It’s no surprise that Laurent Gbagbo’s name did not appear on the electoral list published on Saturday, 20 May, by the Independent Electoral Commission (IEC). Gbagbo’s party, the Parti des peuples africains – Côte d’Ivoire (PPA-CI), which boycotted the meeting of the electoral body in protest, had anticipated the exclusion of the former president.
“We find it unfair,” said Sébastien Dano Djédjé, one of the former leader’s lieutenants.
Faced with the criticism of pro-Gbagbo politicos, Ibrahim Kuibiert Coulibaly, president of the IEC, tried to justify the approach of his institution.
“President Gbagbo had been removed from the electoral list in 2020. His lawyer referred the matter to the electoral commission to ask us to account [for it]. We explained to them that a court decision was made available to the commission, which stipulates that President Gbagbo is deprived of his civil and political rights. The Plateau court rejected them. That is why he is not on the list.”
Sentenced to 20 years in prison
Although acquitted by the International Criminal Court (ICC), which tried him for crimes against humanity committed during the 2010-2011 post-election crisis, Gbagbo remains under sentence of 20 years in prison by the Ivorian justice system in the case of the so-called heist of the Banque centrale des États de l’Afrique de l’Ouest (BCEAO) in 2011.
However, the PPA-CI, which has been conducting an all-out media offensive since the announcement, rejected the arguments en bloc.
Electoral exclusion is an Ivorian political custom
“I challenge anyone who has the court decision that says Laurent Gbagbo is stripped of his civil rights to publish it so that Ivorians can see. We have no knowledge of it,” said Habiba Touré, a lawyer and chief of staff of the former president, during a recent televised debate.
“The fact of being a political opponent should not deprive [him] of the elementary rights attached to his citizenship,” she said.
Between those who believe that the IEC has only respected the law and the supporters of the former president, positions seem irreconcilable. Removing Gbagbo’s name from the electoral lists has perhaps a hidden motive – his possible candidacy for the 2025 presidential elections.
An ‘Ivorian political custom’
At a press conference after the announcement, Justin Katinan Koné, the spokesman of the PPA-CI, had gone to the mat to “demand the restoration of the former president’s right to vote”. When he had (already) been removed from the electoral rolls in 2020 and his presidential candidacy had been rejected, Gbagbo’s relatives had referred to the African Court of Human and Peoples’ Rights (ACHPR).
The court had asked the Ivorian state to “take all necessary measures to immediately remove all obstacles preventing the applicant [Laurent Gbagbo] from registering on the electoral roll”.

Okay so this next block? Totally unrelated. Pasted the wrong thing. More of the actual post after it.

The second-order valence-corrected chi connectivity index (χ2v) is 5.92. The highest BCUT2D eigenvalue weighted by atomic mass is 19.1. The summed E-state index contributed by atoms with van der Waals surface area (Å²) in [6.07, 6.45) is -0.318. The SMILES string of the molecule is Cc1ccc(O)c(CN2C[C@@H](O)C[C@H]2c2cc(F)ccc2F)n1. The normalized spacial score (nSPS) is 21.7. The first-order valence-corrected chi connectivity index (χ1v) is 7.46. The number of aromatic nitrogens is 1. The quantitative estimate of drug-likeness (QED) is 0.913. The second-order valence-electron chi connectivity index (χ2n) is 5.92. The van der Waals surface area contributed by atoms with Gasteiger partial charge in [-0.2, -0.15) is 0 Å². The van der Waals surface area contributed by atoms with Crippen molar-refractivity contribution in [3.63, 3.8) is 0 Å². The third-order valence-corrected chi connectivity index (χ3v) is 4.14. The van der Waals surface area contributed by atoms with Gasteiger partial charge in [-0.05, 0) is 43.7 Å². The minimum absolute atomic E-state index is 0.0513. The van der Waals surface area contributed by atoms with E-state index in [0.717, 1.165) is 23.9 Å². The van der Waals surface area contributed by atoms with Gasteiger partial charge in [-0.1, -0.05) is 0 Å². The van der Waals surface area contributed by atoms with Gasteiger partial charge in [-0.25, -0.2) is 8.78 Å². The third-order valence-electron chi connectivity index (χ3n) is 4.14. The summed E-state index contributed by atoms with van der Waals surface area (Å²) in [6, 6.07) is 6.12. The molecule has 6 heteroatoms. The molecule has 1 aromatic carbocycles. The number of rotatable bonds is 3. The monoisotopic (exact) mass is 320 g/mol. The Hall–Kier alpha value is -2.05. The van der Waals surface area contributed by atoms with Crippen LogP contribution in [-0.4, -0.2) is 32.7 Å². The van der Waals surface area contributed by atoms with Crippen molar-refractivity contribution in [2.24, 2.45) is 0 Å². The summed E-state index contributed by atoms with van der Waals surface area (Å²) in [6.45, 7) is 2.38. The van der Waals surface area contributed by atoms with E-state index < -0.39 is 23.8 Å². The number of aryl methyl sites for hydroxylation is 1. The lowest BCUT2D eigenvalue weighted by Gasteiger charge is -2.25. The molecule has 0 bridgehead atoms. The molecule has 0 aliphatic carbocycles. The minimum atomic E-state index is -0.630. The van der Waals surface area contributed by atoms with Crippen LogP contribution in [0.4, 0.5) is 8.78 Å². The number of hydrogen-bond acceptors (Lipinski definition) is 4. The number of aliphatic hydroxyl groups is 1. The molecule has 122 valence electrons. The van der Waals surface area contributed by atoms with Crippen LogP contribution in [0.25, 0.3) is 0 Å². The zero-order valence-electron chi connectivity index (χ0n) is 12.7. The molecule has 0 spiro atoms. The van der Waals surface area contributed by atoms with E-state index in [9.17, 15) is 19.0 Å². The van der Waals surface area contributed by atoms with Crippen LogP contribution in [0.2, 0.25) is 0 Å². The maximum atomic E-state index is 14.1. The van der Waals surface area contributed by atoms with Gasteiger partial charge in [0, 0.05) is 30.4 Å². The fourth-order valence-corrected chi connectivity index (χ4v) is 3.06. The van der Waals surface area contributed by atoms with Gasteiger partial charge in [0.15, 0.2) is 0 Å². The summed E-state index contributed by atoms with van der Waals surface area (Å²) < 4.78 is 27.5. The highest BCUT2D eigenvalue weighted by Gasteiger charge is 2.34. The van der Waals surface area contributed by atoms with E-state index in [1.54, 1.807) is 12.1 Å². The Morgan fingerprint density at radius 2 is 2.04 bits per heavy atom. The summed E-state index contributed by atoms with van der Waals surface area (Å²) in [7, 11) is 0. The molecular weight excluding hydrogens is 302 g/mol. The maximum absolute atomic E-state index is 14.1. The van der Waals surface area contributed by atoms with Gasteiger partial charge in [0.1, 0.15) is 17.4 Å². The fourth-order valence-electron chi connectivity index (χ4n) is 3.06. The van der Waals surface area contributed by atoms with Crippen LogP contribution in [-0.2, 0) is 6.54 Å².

In response to his continued removal from the electoral roll, the PPA-CI reiterated this decision, arguing that it is still binding on Côte d’Ivoire.
“We hold the government fully responsible for the risks of unrest that the decision to reject the registration of President Laurent Gbagbo is causing the country,” said Koné.
“Electoral exclusion is an Ivorian political custom,” says political analyst and essayist Julien Kouao.
“Alassane Ouattara was excluded from the electoral game because of his nationality, Henri Konan Bédié was excluded from the 2000 presidential election for not being present in Côte d’Ivoire, and today it is Laurent Gbagbo who is excluded for judicial reasons. All this does not honour the political staff,” he says.
In the political scene, this decision is also causing a stir. At a press conference, Soumaïla Bredoumy Kouassi, spokesperson for the Parti démocratique de Côte d’Ivoire (PDCI), called for the reinstatement of the former president to the list.
Kouassi said his party was “against all forms of injustice…the country is entering a phase of stress and uncertainty…[so] it is not in our interest, in the current context, to add fuel to the fire”.
After the failure of their ‘civil disobedience’ during the 2020 presidential election, the PDCI and other pro-Gbagbo groups had formed alliances for the 2021 legislative elections and won several dozen seats. For the local – municipal and regional – elections scheduled for 2 September, the political formations of the two former presidents are working on new agreements.
Will the removal of Laurent Gbagbo from the electoral roll have an impact on his party’s participation in these elections? For now, no decision has been announced. Koné tells us that the party’s political committee met on Monday, 22 May, and that its strategy will be defined in the coming days, upon consultation with the various bodies.
Gbagbo’s room for manoeuvre seems relatively narrow. “For him to regain his civil rights, he needs to benefit from an amnesty law. The amnesty can be taken by the parliament, but also by the president of the Republic through an ordinance,” says Kouao. In Gbagbo’s case, the solution is not legal, but political.
The opposition has hammered home the fact that the acquittal of the former president and other prisoners in the post-election crisis is part of the resolutions of the political dialogue initiated by the government. However, this option does not seem to be on the agenda yet.
On 6 August, during his address to the nation, President Alassane Ouattara had granted a pardon to his predecessor. In the wake of this, he also announced other measures to calm the political climate, including the release of Gbagbo’s assets.
Since then, little has happened, and tensions have resurfaced in the run-up to the local elections. The PPA-CI and PDCI, aka the Mouvement des générations capables (MGC) of Simone Gbagbo, have denounced the partiality of the IEC, the electoral division, and are already raising doubts about the transparency of the election.
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